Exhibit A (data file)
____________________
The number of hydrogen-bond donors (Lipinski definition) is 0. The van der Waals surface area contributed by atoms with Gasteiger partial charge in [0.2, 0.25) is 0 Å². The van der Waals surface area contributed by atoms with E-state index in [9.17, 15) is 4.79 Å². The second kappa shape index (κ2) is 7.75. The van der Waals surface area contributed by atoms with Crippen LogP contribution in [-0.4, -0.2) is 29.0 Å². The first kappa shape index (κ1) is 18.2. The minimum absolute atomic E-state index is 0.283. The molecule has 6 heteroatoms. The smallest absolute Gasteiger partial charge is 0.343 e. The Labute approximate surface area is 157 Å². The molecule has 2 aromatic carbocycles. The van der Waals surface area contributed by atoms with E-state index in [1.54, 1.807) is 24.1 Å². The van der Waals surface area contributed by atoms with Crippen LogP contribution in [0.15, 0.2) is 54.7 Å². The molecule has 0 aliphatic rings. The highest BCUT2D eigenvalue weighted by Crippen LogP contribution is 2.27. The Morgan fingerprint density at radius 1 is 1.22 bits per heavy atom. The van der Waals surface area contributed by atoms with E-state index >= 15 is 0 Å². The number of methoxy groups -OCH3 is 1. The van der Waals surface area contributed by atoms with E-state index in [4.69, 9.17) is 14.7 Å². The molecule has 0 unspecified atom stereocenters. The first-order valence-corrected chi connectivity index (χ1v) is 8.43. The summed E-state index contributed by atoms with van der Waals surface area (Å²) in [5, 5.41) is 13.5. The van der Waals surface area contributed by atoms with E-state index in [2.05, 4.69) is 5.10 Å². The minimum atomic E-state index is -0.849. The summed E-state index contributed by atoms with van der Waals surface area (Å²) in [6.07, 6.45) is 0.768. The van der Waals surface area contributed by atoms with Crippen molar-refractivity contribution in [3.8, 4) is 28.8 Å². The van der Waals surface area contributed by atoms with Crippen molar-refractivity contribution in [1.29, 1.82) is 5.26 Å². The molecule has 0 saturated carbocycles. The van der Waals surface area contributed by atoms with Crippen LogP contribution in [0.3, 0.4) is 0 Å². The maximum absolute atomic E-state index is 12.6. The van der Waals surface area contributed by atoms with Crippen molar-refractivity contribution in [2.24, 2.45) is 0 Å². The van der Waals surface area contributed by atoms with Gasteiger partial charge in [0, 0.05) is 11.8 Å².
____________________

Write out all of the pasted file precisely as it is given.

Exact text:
The number of hydrogen-bond donors (Lipinski definition) is 0. The van der Waals surface area contributed by atoms with Gasteiger partial charge in [0.2, 0.25) is 0 Å². The van der Waals surface area contributed by atoms with E-state index in [9.17, 15) is 4.79 Å². The second kappa shape index (κ2) is 7.75. The van der Waals surface area contributed by atoms with Crippen LogP contribution in [-0.4, -0.2) is 29.0 Å². The first kappa shape index (κ1) is 18.2. The minimum absolute atomic E-state index is 0.283. The molecule has 6 heteroatoms. The smallest absolute Gasteiger partial charge is 0.343 e. The Labute approximate surface area is 157 Å². The molecule has 2 aromatic carbocycles. The van der Waals surface area contributed by atoms with E-state index in [1.54, 1.807) is 24.1 Å². The van der Waals surface area contributed by atoms with Crippen LogP contribution in [0.15, 0.2) is 54.7 Å². The molecule has 0 aliphatic rings. The highest BCUT2D eigenvalue weighted by Crippen LogP contribution is 2.27. The Morgan fingerprint density at radius 1 is 1.22 bits per heavy atom. The van der Waals surface area contributed by atoms with E-state index >= 15 is 0 Å². The number of methoxy groups -OCH3 is 1. The van der Waals surface area contributed by atoms with E-state index in [4.69, 9.17) is 14.7 Å². The molecule has 0 unspecified atom stereocenters. The first-order valence-corrected chi connectivity index (χ1v) is 8.43. The summed E-state index contributed by atoms with van der Waals surface area (Å²) in [5, 5.41) is 13.5. The van der Waals surface area contributed by atoms with E-state index in [2.05, 4.69) is 5.10 Å². The minimum atomic E-state index is -0.849. The summed E-state index contributed by atoms with van der Waals surface area (Å²) in [6.07, 6.45) is 0.768. The van der Waals surface area contributed by atoms with Crippen molar-refractivity contribution in [3.8, 4) is 28.8 Å². The van der Waals surface area contributed by atoms with Crippen molar-refractivity contribution in [1.29, 1.82) is 5.26 Å². The molecule has 0 saturated carbocycles. The van der Waals surface area contributed by atoms with Crippen LogP contribution in [0.3, 0.4) is 0 Å². The maximum absolute atomic E-state index is 12.6. The van der Waals surface area contributed by atoms with Crippen molar-refractivity contribution in [2.24, 2.45) is 0 Å². The van der Waals surface area contributed by atoms with Gasteiger partial charge in [0, 0.05) is 11.8 Å².